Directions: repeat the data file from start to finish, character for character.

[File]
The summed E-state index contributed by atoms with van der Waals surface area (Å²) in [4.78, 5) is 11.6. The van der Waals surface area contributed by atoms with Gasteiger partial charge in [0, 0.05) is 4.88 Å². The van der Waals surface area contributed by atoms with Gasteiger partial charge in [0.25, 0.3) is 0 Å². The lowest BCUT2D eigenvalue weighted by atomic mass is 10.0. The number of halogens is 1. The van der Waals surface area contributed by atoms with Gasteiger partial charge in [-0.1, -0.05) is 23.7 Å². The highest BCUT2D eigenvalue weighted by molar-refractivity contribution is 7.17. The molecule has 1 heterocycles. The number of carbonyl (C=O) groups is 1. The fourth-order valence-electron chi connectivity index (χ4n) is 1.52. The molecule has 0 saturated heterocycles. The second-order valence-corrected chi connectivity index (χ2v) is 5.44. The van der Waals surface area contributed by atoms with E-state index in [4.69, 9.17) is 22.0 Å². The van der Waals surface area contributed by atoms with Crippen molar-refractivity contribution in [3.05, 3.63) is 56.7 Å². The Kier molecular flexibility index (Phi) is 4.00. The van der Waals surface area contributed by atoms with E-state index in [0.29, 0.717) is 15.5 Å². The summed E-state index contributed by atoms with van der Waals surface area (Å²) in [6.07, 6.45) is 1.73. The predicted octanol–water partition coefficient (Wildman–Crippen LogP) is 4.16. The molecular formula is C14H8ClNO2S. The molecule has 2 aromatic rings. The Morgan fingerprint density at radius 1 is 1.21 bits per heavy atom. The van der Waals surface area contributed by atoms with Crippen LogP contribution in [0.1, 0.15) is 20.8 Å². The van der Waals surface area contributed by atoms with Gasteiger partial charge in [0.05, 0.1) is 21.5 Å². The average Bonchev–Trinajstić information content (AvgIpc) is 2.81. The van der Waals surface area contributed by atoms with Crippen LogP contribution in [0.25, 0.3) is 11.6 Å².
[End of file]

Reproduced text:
The summed E-state index contributed by atoms with van der Waals surface area (Å²) in [4.78, 5) is 11.6. The van der Waals surface area contributed by atoms with Gasteiger partial charge in [0, 0.05) is 4.88 Å². The van der Waals surface area contributed by atoms with Gasteiger partial charge in [0.25, 0.3) is 0 Å². The lowest BCUT2D eigenvalue weighted by atomic mass is 10.0. The number of halogens is 1. The van der Waals surface area contributed by atoms with Gasteiger partial charge in [-0.1, -0.05) is 23.7 Å². The highest BCUT2D eigenvalue weighted by molar-refractivity contribution is 7.17. The molecule has 1 heterocycles. The number of carbonyl (C=O) groups is 1. The fourth-order valence-electron chi connectivity index (χ4n) is 1.52. The molecule has 0 saturated heterocycles. The second-order valence-corrected chi connectivity index (χ2v) is 5.44. The van der Waals surface area contributed by atoms with E-state index in [4.69, 9.17) is 22.0 Å². The van der Waals surface area contributed by atoms with Crippen molar-refractivity contribution in [3.05, 3.63) is 56.7 Å². The Kier molecular flexibility index (Phi) is 4.00. The van der Waals surface area contributed by atoms with E-state index in [0.29, 0.717) is 15.5 Å². The summed E-state index contributed by atoms with van der Waals surface area (Å²) in [6.07, 6.45) is 1.73. The predicted octanol–water partition coefficient (Wildman–Crippen LogP) is 4.16. The molecular formula is C14H8ClNO2S. The molecule has 2 aromatic rings. The Morgan fingerprint density at radius 1 is 1.21 bits per heavy atom. The van der Waals surface area contributed by atoms with Crippen LogP contribution in [0.1, 0.15) is 20.8 Å². The van der Waals surface area contributed by atoms with Gasteiger partial charge in [0.05, 0.1) is 21.5 Å². The average Bonchev–Trinajstić information content (AvgIpc) is 2.81. The van der Waals surface area contributed by atoms with Crippen LogP contribution in [0.25, 0.3) is 11.6 Å².